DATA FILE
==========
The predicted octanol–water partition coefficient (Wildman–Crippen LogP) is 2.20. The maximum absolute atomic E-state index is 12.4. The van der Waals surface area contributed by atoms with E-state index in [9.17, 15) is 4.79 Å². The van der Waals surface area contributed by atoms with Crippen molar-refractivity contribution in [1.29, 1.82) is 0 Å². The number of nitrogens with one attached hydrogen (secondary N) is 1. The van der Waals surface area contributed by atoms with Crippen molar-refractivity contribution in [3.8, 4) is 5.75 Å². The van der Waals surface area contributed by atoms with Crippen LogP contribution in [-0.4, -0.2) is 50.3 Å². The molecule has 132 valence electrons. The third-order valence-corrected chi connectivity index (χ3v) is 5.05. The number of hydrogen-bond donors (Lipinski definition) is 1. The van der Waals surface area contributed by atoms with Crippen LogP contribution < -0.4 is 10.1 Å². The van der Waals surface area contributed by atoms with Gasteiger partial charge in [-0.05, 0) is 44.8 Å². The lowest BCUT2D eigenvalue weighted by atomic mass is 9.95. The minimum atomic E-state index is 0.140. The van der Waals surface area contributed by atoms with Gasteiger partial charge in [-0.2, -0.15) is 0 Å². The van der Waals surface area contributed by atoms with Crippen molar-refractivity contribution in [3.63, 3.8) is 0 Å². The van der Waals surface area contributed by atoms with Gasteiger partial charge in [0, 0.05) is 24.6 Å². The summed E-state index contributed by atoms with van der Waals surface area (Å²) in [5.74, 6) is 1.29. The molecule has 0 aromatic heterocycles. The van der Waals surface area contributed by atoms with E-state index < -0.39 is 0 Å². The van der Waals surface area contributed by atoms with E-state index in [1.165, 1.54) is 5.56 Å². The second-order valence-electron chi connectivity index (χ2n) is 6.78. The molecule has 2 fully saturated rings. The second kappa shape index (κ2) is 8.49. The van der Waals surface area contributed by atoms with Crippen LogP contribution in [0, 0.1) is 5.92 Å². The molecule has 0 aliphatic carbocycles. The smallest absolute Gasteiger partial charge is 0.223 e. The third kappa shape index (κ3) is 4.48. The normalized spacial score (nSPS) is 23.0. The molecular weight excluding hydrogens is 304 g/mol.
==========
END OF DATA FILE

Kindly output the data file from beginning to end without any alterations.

The predicted octanol–water partition coefficient (Wildman–Crippen LogP) is 2.20. The maximum absolute atomic E-state index is 12.4. The van der Waals surface area contributed by atoms with E-state index in [9.17, 15) is 4.79 Å². The van der Waals surface area contributed by atoms with Crippen molar-refractivity contribution in [1.29, 1.82) is 0 Å². The number of nitrogens with one attached hydrogen (secondary N) is 1. The van der Waals surface area contributed by atoms with Crippen molar-refractivity contribution in [3.8, 4) is 5.75 Å². The van der Waals surface area contributed by atoms with Crippen LogP contribution in [-0.4, -0.2) is 50.3 Å². The molecule has 132 valence electrons. The third-order valence-corrected chi connectivity index (χ3v) is 5.05. The number of hydrogen-bond donors (Lipinski definition) is 1. The van der Waals surface area contributed by atoms with Crippen LogP contribution < -0.4 is 10.1 Å². The van der Waals surface area contributed by atoms with Gasteiger partial charge in [-0.05, 0) is 44.8 Å². The lowest BCUT2D eigenvalue weighted by atomic mass is 9.95. The minimum atomic E-state index is 0.140. The van der Waals surface area contributed by atoms with Gasteiger partial charge in [-0.2, -0.15) is 0 Å². The van der Waals surface area contributed by atoms with Crippen molar-refractivity contribution in [3.63, 3.8) is 0 Å². The van der Waals surface area contributed by atoms with Gasteiger partial charge in [0, 0.05) is 24.6 Å². The summed E-state index contributed by atoms with van der Waals surface area (Å²) in [5.74, 6) is 1.29. The molecule has 0 aromatic heterocycles. The van der Waals surface area contributed by atoms with E-state index < -0.39 is 0 Å². The van der Waals surface area contributed by atoms with E-state index in [1.165, 1.54) is 5.56 Å². The second-order valence-electron chi connectivity index (χ2n) is 6.78. The molecule has 2 fully saturated rings. The second kappa shape index (κ2) is 8.49. The van der Waals surface area contributed by atoms with Crippen LogP contribution in [0, 0.1) is 5.92 Å². The molecule has 0 aliphatic carbocycles. The smallest absolute Gasteiger partial charge is 0.223 e. The third kappa shape index (κ3) is 4.48. The normalized spacial score (nSPS) is 23.0. The molecular weight excluding hydrogens is 304 g/mol.